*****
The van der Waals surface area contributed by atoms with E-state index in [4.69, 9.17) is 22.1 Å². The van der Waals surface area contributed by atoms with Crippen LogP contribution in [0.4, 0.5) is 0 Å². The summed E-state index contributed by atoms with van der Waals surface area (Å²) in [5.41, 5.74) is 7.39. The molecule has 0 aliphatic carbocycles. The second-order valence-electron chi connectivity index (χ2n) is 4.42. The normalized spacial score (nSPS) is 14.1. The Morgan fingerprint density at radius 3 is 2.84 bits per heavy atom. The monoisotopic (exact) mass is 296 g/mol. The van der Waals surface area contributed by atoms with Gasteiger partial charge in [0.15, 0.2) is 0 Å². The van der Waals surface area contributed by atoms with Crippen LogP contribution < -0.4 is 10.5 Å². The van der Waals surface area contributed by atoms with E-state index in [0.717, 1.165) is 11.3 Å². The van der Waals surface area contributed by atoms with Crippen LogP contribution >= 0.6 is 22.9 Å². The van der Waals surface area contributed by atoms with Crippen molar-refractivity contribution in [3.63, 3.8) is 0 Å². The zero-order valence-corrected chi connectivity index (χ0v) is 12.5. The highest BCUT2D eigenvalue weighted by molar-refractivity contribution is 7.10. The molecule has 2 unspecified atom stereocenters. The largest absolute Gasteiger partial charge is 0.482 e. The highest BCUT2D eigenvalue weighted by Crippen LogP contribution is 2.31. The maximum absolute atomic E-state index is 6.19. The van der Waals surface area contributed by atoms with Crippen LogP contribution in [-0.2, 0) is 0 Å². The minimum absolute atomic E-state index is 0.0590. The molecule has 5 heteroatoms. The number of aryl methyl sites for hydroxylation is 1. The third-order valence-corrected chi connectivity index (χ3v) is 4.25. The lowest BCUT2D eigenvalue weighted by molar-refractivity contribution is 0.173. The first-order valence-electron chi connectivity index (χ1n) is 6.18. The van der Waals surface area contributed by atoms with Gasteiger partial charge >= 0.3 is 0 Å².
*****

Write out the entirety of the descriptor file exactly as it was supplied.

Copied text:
The van der Waals surface area contributed by atoms with E-state index in [4.69, 9.17) is 22.1 Å². The van der Waals surface area contributed by atoms with Crippen LogP contribution in [0.4, 0.5) is 0 Å². The summed E-state index contributed by atoms with van der Waals surface area (Å²) in [5.41, 5.74) is 7.39. The molecule has 0 aliphatic carbocycles. The second-order valence-electron chi connectivity index (χ2n) is 4.42. The normalized spacial score (nSPS) is 14.1. The Morgan fingerprint density at radius 3 is 2.84 bits per heavy atom. The monoisotopic (exact) mass is 296 g/mol. The van der Waals surface area contributed by atoms with Gasteiger partial charge in [0.15, 0.2) is 0 Å². The van der Waals surface area contributed by atoms with Crippen LogP contribution < -0.4 is 10.5 Å². The van der Waals surface area contributed by atoms with E-state index in [0.717, 1.165) is 11.3 Å². The van der Waals surface area contributed by atoms with Crippen LogP contribution >= 0.6 is 22.9 Å². The van der Waals surface area contributed by atoms with Crippen molar-refractivity contribution in [3.63, 3.8) is 0 Å². The zero-order valence-corrected chi connectivity index (χ0v) is 12.5. The highest BCUT2D eigenvalue weighted by molar-refractivity contribution is 7.10. The molecule has 2 unspecified atom stereocenters. The largest absolute Gasteiger partial charge is 0.482 e. The highest BCUT2D eigenvalue weighted by Crippen LogP contribution is 2.31. The maximum absolute atomic E-state index is 6.19. The van der Waals surface area contributed by atoms with Crippen LogP contribution in [-0.2, 0) is 0 Å². The minimum absolute atomic E-state index is 0.0590. The molecule has 5 heteroatoms. The number of aryl methyl sites for hydroxylation is 1. The third-order valence-corrected chi connectivity index (χ3v) is 4.25. The lowest BCUT2D eigenvalue weighted by molar-refractivity contribution is 0.173. The first-order valence-electron chi connectivity index (χ1n) is 6.18. The van der Waals surface area contributed by atoms with Gasteiger partial charge >= 0.3 is 0 Å².